Uley Long Barrow Megalithic tomb Neolithic Mostly complete Also known as Hetty Pegler's Tump. A partly reconstructed Neolithic chambered mound, 37 metres long, overlooking the Severn Valley. It contains a stone built central passage with two chambers on either side and another at the end.
Windmill Tump Megalithic tomb Neolithic Partly complete Also known as Rodmarton Long Barrow, this is a Neolithic chambered tomb with at least three stone-lined chambers. At the eastern end of the mound there is a forecourt flanked by two projections and a so-called false entrance consisting of two standing stones and a stone lintel, blocked by a slab.


Name Type Date Condition Image Notes
Bishop's Waltham Palace Palace 1135 Ruins

Built by the Bishop of Winchester, Henry of Blois, Bishop's Waltham Palace was later used by the Bishops of Winchester as they travelled, along with Farnham Castle and Wolvesey Castle. The palace was destroyed in 1644 after the English Civil War.

Calshot Castle Device Fort 1540 Mostly complete One of Henry VIII's device forts, built on Calshot Spit to guard the entrance to Southampton Water. It was built as a circular blockhouse with a three-storey central keep using stone from Beaulieu Abbey. The outer walls were lowered in 1774 and the gatehouse was rebuilt in order to provide more living space. The castle was in use until 1956.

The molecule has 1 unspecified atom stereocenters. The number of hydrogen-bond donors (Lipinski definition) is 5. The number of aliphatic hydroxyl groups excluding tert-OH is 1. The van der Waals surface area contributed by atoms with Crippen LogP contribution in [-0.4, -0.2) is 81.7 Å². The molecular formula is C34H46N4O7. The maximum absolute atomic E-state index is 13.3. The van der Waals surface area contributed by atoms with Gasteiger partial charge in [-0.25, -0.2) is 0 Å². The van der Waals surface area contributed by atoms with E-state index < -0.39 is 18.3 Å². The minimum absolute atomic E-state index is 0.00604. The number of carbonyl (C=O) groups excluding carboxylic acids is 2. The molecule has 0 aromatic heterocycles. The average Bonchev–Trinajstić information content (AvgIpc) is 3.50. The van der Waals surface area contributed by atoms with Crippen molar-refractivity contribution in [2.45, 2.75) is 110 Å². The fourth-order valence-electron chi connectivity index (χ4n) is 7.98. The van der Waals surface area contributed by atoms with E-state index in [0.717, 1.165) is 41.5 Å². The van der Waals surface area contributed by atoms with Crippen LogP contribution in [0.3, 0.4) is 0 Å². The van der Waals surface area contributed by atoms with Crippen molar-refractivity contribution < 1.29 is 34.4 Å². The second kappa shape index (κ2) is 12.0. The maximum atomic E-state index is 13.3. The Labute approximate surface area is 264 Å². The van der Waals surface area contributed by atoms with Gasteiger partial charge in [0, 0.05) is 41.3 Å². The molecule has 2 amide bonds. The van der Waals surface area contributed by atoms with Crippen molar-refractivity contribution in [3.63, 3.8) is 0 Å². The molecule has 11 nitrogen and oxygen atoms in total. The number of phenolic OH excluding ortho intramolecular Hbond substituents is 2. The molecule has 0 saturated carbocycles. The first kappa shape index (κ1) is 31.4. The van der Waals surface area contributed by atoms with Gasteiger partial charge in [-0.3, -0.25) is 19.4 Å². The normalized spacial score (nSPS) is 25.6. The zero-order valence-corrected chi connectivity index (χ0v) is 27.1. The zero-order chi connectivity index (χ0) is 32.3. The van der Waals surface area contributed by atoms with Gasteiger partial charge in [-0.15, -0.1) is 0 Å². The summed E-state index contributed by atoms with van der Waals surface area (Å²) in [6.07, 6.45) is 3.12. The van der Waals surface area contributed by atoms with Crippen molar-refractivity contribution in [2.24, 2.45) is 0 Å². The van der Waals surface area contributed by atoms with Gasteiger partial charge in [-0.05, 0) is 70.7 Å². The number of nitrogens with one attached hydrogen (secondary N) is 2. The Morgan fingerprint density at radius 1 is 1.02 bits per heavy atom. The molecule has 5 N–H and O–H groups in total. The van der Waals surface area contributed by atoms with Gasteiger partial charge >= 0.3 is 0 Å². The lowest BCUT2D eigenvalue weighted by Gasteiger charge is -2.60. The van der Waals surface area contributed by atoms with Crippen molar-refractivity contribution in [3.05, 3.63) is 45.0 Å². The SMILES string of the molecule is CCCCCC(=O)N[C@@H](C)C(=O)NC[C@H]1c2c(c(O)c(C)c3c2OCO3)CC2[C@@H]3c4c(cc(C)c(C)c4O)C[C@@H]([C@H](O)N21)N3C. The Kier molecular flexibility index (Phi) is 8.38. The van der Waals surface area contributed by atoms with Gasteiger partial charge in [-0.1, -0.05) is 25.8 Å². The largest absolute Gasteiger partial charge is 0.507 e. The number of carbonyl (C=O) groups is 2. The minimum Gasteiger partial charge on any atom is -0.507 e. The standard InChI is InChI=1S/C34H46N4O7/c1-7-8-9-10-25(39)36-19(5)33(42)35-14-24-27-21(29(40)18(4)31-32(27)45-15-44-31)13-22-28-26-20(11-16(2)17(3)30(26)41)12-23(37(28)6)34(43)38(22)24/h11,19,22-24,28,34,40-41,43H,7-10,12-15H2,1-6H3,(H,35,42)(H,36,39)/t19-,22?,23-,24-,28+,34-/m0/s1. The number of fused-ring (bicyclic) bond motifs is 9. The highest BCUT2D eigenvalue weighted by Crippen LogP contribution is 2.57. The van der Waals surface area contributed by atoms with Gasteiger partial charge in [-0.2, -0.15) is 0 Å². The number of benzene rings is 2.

Flowerdown Barrows Tumuli Bronze Age Mostly complete Three Bronze Age burial mounds in a much larger cemetery, including a well-preserved disc barrow which has been described as "the finest in Hampshire".
Fort Brockhurst Palmerston Fort 1858–1863 Complete A fort designed by William Crossman in the 19th century to protect Portsmouth. Its main purpose was to guard the approach from potential landing areas on the south Hampshire coast. The site is only occasionally open to the public.
Fort Cumberland Fort 1748 Complete A fort built by the Duke of Cumberland, replacing an earlier earthwork battery. The fort was of earthwork construction with a number of brick buildings. It was completely rebuilt in masonry from 1785–1812, and then refortified in the late 19th century. It remained in military ownership for much of the twentieth century.
Hurst Castle Device Fort 1541–1544 Mostly complete One of Henry VIII's Device Forts, built at the end of a long shingle beach at the west end of the Solent to guard the approaches to Southampton. It was modified throughout the 19th century, and two large wing batteries were built to house heavy guns. It was fortified again in the Second World War and then decommissioned.
King James's and Landport Gates, Portsmouth City gates 1687 and 1760 Partly complete Two ornate gateways which were originally access points to Portsmouth. King James's Gate was built in 1687, but has been moved twice, and is now part of the boundary of the United Services Ground. Landport Gate was built in 1760 as a main entry point to Portsmouth from the Dockyard. The gate is still in its original position.
Medieval Merchant's House, Southampton Town house 1290 Partly complete A restored building built in about 1290 by John Fortin, a prosperous merchant. The house survived many centuries of domestic and commercial use largely intact. German bomb damage in 1940 revealed the medieval interior of the house, and in the 1980s it was restored to resemble its initial appearance.